A thrilling true crime account of the scandalous private life of Jeremy Thorpe, the British MP whose covert homosexual affair led to blackmail, cover ups, a hired hitman, and ended with the “Trial of the Century." As a Member of Parliament and Leader of the Liberal Party in the 1960s and 70s, Jeremy Thorpe's bad behavior snuck under the radar for years. Police and politicians alike colluded to protect one of their own. In 1970, Thorpe was the most popular and charismatic politician in the country, poised to hold the balance of power in a coalition government. But Jeremy Thorpe was a man with a secret. His homosexual affairs and harassment of past partners, along with his propensity for lying and embezzlement, only escalated as he evaded punishment. Until a dark night on the moor with an ex-lover, a dog, and a hired gun led to consequences that even his charm and power couldn't help him escape. Dubbed the "Trial of the Century," Thorpe's climactic case at the Old Bailey in London was the first time that a leading British politician had stood trial on a murder charge, and the first time that a murder plot had been hatched in the House of Commons. And it was the first time that a prominent public figure had been exposed as a philandering gay man, in an era when homosexuality had only just become legal. With the pace and drama of a thriller, A VERY ENGLISH SCANDAL is an extraordinary story of hypocrisy, deceit, and betrayal at the heart of the British Establishment.
Documents and describes the Menominee Indians' tribal practice of sustainable environmental development.
In deceptively simple prose and verse, Louis V. "Two Shoes" Clark III shares his life story, from childhood on the Rez, through school and into the working world, and ultimately as an elder, grandfather, and published poet. How to Be an Indian in the 21st Century explores Clark’s deeply personal and profound take on a wide range of subjects, from schoolyard bullying to workplace racism to falling in love. Warm, plainspoken, and wryly funny, Clark’s is a unique voice talking frankly about a culture’s struggle to maintain its heritage. His poetic storytelling style matches the rhythm of the life he recounts, what he calls "the heartbeat of my nation."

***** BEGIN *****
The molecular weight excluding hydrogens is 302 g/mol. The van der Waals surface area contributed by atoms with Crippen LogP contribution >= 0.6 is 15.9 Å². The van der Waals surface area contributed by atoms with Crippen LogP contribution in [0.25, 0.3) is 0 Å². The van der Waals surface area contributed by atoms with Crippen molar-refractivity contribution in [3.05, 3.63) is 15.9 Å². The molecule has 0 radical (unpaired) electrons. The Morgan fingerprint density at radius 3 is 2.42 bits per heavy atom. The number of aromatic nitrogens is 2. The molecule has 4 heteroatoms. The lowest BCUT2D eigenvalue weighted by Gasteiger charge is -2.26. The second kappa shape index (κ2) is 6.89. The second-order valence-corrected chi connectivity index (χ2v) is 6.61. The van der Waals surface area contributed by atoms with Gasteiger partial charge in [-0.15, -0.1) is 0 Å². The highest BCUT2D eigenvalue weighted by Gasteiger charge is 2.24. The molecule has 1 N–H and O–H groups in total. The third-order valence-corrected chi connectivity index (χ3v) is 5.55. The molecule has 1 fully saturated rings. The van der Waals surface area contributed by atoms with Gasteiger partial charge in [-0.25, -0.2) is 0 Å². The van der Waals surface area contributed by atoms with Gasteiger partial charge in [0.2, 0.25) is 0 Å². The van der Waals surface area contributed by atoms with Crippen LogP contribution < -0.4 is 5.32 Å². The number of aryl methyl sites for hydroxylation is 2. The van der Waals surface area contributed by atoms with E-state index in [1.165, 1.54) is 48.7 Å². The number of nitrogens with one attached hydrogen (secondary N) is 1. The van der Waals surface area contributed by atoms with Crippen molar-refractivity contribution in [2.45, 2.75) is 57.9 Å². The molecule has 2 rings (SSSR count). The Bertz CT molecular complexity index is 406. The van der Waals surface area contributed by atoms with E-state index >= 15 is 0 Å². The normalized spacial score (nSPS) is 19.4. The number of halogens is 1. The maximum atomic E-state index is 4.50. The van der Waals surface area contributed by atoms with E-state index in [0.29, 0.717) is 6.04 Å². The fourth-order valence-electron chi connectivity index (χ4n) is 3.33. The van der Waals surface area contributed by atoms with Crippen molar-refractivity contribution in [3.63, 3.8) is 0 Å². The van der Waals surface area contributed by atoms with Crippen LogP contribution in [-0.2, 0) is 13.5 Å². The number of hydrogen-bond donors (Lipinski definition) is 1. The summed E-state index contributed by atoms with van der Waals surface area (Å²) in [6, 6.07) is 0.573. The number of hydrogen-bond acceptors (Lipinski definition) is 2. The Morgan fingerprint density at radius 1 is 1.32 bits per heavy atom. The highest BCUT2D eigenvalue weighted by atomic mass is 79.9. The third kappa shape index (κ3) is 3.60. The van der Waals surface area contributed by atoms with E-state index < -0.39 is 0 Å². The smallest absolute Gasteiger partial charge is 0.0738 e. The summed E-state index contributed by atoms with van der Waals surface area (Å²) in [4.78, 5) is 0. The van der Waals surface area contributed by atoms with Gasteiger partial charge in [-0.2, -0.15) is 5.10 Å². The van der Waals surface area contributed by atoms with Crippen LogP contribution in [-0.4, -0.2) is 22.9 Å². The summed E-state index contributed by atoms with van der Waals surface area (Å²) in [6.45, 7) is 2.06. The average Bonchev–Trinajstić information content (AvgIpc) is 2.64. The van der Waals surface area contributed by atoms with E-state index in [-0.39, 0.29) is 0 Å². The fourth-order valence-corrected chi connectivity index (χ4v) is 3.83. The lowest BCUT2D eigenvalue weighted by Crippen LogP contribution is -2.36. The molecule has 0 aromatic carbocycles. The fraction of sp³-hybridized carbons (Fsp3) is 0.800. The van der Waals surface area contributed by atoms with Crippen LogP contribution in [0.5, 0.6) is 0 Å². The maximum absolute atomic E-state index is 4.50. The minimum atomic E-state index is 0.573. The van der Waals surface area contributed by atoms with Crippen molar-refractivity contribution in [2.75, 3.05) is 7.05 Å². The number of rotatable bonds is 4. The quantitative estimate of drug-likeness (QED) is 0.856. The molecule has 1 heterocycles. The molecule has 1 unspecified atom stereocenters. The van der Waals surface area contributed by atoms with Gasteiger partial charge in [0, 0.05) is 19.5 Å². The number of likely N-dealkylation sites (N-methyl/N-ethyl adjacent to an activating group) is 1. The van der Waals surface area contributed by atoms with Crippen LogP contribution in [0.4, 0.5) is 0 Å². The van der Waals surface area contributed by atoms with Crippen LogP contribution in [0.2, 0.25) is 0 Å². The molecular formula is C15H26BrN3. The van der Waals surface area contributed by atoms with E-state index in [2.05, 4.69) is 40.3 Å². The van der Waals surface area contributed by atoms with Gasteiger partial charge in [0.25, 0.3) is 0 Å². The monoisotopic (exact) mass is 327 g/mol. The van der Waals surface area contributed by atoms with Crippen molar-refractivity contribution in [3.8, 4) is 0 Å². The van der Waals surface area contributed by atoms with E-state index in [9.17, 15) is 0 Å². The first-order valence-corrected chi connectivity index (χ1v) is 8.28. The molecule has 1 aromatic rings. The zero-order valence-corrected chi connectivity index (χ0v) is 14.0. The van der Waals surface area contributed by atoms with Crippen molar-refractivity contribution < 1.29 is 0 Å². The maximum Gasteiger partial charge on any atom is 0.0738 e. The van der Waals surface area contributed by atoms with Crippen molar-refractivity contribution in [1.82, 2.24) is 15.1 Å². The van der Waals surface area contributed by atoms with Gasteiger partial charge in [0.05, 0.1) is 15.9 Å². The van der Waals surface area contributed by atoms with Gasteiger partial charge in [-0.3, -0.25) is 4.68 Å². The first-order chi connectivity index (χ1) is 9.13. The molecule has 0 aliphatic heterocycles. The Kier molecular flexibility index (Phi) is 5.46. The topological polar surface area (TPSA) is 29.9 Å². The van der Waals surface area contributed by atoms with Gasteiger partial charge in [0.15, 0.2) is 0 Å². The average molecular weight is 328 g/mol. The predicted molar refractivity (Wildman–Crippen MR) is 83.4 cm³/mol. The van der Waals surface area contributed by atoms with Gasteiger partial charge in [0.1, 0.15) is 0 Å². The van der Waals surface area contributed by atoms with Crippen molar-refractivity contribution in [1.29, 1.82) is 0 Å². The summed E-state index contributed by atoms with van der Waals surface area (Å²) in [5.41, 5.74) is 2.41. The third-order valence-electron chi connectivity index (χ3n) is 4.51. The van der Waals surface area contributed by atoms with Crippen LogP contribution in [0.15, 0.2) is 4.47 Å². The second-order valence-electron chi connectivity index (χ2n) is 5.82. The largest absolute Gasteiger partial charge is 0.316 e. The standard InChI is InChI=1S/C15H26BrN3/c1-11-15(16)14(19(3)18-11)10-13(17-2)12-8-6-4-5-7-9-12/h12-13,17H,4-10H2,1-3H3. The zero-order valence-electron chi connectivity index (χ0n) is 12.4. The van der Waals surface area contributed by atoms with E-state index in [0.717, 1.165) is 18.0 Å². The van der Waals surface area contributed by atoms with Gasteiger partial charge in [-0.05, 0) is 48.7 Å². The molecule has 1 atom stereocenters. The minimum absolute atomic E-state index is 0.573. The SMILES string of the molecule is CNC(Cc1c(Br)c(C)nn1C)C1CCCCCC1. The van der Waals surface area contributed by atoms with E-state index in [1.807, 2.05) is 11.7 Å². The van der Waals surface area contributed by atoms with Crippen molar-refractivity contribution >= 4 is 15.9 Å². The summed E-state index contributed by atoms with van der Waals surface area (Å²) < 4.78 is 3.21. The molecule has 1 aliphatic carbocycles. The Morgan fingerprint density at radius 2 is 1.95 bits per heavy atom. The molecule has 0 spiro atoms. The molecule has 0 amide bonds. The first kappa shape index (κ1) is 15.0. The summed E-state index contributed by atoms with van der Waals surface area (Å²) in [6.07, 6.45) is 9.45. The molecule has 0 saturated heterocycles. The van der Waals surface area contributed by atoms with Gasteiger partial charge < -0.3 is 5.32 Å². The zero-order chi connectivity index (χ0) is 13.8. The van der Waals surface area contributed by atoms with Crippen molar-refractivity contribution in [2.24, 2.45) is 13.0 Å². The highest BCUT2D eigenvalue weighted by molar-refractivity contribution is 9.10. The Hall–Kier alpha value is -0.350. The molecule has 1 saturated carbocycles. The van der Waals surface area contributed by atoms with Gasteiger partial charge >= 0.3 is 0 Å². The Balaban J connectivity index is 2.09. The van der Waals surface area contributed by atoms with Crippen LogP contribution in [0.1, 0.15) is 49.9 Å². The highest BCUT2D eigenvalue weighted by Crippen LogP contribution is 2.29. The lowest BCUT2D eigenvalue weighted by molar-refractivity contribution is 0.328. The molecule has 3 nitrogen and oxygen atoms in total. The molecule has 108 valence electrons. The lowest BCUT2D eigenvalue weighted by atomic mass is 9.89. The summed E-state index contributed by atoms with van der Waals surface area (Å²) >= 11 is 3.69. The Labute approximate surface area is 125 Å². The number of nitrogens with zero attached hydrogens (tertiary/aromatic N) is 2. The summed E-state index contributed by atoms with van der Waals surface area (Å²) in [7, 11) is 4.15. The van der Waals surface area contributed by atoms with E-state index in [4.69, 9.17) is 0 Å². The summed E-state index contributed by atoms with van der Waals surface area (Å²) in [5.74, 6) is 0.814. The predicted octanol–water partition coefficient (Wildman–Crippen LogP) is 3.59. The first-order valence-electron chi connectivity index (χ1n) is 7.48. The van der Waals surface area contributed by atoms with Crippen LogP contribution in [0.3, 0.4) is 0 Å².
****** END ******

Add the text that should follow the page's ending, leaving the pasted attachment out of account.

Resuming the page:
Ben Blue is born prematurely on a kitchen table in Chicago in 1956. As the tiny Ho-Chunk Indian takes his first breath, he has no idea of the challenges that await him in life. Ben grows up amid poverty in his grandparents’ Wisconsin home where he learns how to fight, face bullies, and play football. As he is shuttled between his alcoholic mother’s home and his grandparents’, Ben must cling to hope that he can one day overcome the despair that has haunted the American Indians for generations. When Ben moves to California with his mother, his life spirals downward after he is introduced to drugs and alcohol. After his mother dies, Ben journeys through the darkness of addiction and poverty—until he commits to sobriety, causing his life to take a turn for the better. Even as Ben finds a job, earns a college degree, marries, and has children, he must battle the lures of his addiction. As his path leads him to explore his Ho-Chunk identity and address stereotypical images of Indians, he proudly makes a declaration that changes everything. My Name is Not Chief shares the tale of an American Indian’s struggles as he attempts to overcome seemingly insurmountable obstacles and find his place in the world.